I cover technology for CNN.com and elsewhere, so I get a lot of pitch e-mails from PR folks. Some of these are very useful and well targeted. Most are rather “meh.”

…And a few are utterly stupid.

Here’s one such e-mail I received today, in its entirety. Name of the PR person, PR firm, and client are removed to protect the guilty:

I’m writing today on behalf of [LINK TO CLIENT] a leader and innovative provider of device-centric, [TECHNOLOGY] solutions. They wanted to offer you the opportunity to receive some news which is under embargo until 9 a.m. CET on Monday, Feb. 27. If you are open to receiving news under embargo and agree to this embargo time, I would be happy to provide you with the news.

Seriously: I never heard of the company, I don’t know what this might be about, and I have no way to gauge whether their news is important or interesting enough for me to check out at all — yet THEY want ME to agree to an embargo in advance, before I have any idea whether they’re potentially relevant?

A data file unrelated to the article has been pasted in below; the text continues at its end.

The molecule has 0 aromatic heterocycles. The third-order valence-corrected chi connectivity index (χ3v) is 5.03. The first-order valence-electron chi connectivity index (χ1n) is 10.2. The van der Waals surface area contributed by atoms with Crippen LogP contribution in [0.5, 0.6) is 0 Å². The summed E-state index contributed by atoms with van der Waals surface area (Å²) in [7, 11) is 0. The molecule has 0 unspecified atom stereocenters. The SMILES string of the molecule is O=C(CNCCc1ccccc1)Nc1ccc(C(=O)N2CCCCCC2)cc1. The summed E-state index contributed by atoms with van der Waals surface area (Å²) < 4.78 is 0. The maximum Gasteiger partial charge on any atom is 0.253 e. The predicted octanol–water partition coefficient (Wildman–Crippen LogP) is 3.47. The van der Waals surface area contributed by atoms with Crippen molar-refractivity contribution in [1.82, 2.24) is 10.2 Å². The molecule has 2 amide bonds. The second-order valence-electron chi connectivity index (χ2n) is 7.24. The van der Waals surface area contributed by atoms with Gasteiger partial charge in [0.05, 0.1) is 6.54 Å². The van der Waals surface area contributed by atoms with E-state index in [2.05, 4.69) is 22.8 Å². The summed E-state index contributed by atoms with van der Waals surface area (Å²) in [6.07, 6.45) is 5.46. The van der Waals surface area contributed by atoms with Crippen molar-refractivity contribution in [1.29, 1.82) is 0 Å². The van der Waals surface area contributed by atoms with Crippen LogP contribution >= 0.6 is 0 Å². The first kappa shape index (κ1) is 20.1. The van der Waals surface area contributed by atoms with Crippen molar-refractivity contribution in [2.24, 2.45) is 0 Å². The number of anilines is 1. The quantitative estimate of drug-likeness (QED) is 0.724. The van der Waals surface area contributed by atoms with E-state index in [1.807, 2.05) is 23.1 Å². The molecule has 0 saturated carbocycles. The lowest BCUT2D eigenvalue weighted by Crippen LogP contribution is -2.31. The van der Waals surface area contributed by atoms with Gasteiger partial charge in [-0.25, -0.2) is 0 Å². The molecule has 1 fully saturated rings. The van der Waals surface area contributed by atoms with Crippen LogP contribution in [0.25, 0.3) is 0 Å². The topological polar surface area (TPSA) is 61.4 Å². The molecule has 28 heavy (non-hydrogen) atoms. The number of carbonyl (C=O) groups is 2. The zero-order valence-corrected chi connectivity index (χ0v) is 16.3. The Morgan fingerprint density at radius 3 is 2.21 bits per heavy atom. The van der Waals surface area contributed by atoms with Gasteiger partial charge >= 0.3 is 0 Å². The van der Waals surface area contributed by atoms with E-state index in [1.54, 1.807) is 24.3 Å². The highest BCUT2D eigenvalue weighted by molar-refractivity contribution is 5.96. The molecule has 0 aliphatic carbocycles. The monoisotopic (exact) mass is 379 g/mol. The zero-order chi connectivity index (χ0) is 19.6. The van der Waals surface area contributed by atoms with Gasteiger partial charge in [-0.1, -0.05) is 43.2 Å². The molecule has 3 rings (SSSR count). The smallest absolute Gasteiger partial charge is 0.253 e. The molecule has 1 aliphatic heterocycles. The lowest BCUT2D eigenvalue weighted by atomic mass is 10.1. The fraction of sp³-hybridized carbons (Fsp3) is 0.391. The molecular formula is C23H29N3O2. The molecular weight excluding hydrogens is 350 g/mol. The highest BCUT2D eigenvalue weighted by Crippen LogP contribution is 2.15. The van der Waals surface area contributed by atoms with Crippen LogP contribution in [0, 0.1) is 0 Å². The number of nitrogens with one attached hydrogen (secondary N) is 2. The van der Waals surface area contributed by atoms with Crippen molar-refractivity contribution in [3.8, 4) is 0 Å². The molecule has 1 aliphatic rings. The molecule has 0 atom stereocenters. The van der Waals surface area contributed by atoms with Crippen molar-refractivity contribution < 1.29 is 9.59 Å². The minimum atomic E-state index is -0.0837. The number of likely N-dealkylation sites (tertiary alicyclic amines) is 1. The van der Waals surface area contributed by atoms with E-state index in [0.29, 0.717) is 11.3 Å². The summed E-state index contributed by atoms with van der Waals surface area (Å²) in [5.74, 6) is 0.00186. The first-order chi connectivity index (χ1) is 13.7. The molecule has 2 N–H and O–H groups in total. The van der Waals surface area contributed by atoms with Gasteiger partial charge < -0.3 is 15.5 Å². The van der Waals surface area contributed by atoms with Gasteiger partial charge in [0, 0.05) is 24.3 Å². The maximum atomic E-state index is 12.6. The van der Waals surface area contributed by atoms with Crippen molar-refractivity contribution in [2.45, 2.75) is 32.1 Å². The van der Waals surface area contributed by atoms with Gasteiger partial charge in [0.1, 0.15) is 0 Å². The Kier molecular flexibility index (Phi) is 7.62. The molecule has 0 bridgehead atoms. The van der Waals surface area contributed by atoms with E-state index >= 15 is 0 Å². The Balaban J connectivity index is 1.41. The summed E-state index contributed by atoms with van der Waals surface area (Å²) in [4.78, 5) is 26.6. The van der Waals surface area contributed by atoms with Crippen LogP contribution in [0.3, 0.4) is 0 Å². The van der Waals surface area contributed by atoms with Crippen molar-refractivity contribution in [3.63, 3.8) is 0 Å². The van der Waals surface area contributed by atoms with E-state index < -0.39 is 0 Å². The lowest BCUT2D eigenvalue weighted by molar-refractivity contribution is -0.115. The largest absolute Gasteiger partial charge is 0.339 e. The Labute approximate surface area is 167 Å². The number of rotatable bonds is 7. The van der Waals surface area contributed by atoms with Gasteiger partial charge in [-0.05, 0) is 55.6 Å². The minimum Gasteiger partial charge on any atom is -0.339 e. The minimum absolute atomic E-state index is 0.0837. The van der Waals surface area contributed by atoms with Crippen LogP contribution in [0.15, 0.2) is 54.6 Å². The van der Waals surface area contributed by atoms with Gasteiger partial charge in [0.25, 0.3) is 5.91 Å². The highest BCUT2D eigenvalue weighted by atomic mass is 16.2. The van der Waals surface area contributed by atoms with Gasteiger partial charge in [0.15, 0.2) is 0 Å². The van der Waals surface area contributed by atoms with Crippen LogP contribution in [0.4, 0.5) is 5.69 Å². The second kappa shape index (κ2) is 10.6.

Folks, you always have to prove your information or news is worth somebody’s time. Just tell me why I should care, why this is relevant to me or my work. Always. There is no point in being coy.

And no, I’m not going to click the link in your e-mail to find out more about the company. I don’t know you. This looks like spam.

So I flagged this message as spam.

Associated Press opens North Korea news bureau, they’ll fit right in!

No, really:

Associated Press opens news bureau in North Korea | World news | guardian.co.uk.

…As if the news business wasn’t already Kafkaesque. Well, AP is an appropriate choice for this.